Organizations of all sizes, across all industries have become data breach victims as cyber crooks become more sophisticated in identifying vulnerable targets. Attackers can compromise an organization within scant minutes in 60% of breaches, reports the latest Verizon Data Breach Investigations Report. Still, insiders persist as one of the biggest fraud perpetrators, costing organizations globally about $3.7 trillion annually in 2014, estimates the Association of Certified Fraud Examiners. The puzzling question is this: With the advances in technology, why aren’t organizations preventing these incidents and why aren’t the offenders being nabbed earlier?
The answer to the insider fraud dilemma lies in a lag in robust risk-management technologies that help organizations identify and prevent insider fraud, especially in such industries as banking. With this type of breach, tracking behavior becomes a key component of managing risks and threats proactively. While basic data tracking isn’t new, what is fresh is grasping the internal behavior of employees in a real time, comprehensive view across multiple platforms and applications.
Unfortunately, disparate legacy systems that don’t share information easily create larger problems by limiting an organization’s ability to monitor across all systems. And siloed information makes it impossible to find “normal” employee behavior that should serve as a benchmark for day-to-day activity.
For example, banks must be on the lookout continually for employees who exhibit illegal behavior when, say, handling a dormant bank account, who are manipulating customer information or who collude with colleagues. By benchmarking regular employee activity and leveraging link analysis to spot relationships across accounts or employees, banks also can monitor for and spot instances of employee negligence that can offer cyber crooks easy access to customer data.
Sophisticated surveillance technology exists that lets organizations monitor and detect suspicious behavior in real time, then analyze and develop an evidence trail. Organizations can use the following activities to help identify and prevent an internal threat before it escalates and triggers substantial monetary and brand damage.
- Monitor all user activity: It is critical to establish what is normal and what is abnormal. Each organization has different user personas with unique activities considered “normal.” By defining organizational benchmarks for normal versus abnormal activity, risk managers can identify inconsistencies in employee behavioral patterns. Visibility into user activity across applications and networks enables them to highlight incidents that warrant deeper analysis and determine threats.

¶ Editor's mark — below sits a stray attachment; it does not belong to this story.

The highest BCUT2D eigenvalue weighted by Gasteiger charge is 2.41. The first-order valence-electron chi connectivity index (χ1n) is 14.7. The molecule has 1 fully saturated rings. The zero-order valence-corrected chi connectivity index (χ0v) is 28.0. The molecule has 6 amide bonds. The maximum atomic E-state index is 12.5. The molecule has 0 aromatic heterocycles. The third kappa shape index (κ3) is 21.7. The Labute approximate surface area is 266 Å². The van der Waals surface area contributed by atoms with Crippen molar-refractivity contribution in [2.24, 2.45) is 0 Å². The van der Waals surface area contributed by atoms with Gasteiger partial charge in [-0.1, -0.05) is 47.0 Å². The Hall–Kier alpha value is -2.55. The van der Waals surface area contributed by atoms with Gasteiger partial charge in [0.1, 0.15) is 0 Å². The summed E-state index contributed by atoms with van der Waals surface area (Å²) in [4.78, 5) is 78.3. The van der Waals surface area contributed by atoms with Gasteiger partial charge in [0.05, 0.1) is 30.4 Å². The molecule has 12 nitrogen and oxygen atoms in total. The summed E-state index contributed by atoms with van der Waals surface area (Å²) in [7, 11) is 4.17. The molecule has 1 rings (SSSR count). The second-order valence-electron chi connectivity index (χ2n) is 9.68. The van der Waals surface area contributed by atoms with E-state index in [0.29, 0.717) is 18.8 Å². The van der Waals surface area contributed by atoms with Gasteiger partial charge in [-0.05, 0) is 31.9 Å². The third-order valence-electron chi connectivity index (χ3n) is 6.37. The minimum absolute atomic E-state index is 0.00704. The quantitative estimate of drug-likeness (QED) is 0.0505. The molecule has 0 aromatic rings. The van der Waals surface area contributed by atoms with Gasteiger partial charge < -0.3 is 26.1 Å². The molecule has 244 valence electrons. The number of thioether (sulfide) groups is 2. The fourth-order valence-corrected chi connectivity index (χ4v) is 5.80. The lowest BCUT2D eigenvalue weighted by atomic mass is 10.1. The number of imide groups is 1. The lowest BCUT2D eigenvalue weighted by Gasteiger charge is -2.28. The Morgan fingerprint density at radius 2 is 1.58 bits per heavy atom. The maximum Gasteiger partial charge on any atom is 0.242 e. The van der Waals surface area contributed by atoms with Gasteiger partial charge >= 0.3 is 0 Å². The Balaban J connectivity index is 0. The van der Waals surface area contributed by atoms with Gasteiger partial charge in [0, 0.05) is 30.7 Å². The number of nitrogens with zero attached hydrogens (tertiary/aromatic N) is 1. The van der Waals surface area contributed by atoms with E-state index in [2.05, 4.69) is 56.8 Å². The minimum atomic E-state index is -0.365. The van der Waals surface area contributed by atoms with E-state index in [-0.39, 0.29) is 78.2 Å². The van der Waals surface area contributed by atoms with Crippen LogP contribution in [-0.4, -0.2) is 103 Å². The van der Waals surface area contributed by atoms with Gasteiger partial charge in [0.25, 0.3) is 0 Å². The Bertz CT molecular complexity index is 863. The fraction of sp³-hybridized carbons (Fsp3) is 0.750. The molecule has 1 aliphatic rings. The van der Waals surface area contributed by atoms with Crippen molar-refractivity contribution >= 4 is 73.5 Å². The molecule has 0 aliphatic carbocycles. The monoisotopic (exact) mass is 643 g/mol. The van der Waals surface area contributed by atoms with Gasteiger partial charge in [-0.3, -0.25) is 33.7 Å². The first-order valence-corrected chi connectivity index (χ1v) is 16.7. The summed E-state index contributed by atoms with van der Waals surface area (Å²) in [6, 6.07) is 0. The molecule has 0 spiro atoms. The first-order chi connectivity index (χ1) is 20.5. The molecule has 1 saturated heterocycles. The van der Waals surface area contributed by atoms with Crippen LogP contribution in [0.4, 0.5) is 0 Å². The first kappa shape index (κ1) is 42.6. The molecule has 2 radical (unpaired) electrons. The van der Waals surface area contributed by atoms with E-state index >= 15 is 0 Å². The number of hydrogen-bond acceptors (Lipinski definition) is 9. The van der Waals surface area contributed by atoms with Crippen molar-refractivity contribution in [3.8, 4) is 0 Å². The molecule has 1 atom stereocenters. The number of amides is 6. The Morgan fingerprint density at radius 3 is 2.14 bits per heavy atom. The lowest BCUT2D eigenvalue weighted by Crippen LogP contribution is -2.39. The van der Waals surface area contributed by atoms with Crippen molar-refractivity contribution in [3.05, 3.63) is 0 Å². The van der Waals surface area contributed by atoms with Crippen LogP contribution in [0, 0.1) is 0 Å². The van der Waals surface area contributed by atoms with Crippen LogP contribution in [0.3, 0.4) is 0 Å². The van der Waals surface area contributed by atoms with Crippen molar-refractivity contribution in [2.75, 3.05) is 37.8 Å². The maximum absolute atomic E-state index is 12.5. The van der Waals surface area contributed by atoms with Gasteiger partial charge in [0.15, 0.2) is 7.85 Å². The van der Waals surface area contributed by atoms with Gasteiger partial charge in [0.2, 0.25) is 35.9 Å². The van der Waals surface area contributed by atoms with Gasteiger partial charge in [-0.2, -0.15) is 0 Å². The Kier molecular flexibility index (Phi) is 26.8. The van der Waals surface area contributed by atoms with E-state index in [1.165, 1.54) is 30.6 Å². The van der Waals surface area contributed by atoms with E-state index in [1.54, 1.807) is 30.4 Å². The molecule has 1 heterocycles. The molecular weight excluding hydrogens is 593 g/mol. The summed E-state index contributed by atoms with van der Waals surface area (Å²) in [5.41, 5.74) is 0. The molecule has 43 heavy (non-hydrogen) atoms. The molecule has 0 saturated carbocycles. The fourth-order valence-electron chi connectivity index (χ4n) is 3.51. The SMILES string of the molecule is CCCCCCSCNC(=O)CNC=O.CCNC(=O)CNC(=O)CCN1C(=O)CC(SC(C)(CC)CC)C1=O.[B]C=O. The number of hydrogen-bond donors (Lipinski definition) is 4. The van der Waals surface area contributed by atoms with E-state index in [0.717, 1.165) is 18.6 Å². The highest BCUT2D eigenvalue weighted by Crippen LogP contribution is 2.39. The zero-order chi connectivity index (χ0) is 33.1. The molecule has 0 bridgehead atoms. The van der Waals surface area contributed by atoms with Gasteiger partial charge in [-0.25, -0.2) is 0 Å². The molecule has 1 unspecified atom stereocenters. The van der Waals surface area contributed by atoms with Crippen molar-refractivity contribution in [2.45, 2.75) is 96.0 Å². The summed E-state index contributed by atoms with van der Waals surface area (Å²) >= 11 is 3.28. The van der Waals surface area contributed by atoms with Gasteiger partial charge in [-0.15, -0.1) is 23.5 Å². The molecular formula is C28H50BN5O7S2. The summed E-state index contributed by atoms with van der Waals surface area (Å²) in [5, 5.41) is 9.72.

- Track behavior in real time: Rather than analyze data retroactively, organizations should adopt a solution which can alert from the moment data is captured from the corporate applications and networks. Long-lead systems or those heavily reliant on log-file data don’t allow for real-time tracking and often result in discovering a breach after the fact.
Enable searchability: Organizations can deploy a user-friendly monitoring system with Google-like searchability features with highly specific behavioral criteria. Moving beyond clunky legacy systems to technology that is intuitive eliminates user error and enables more advanced rule-based monitoring.
- Record screen activity: Gaining visual evidence of illegal activity while it occurs is critical for use during an investigation. Technology that records screen-by-screen activity at the application level creates the comprehensive data trail needed for courtroom presentation.
A combination of these activities can assist organizations in identifying anomalies in employee behavior, track digital activities and contrast them with an employee’s normal routine or that of a peer group’s pattern. If incongruities appear, advanced risk-management technology develops a data trail and a case strong enough to stand up in court. Leveraging these measures, insider fraud can be discovered at an earlier stage to prevent customer data breaches and malicious attacks.
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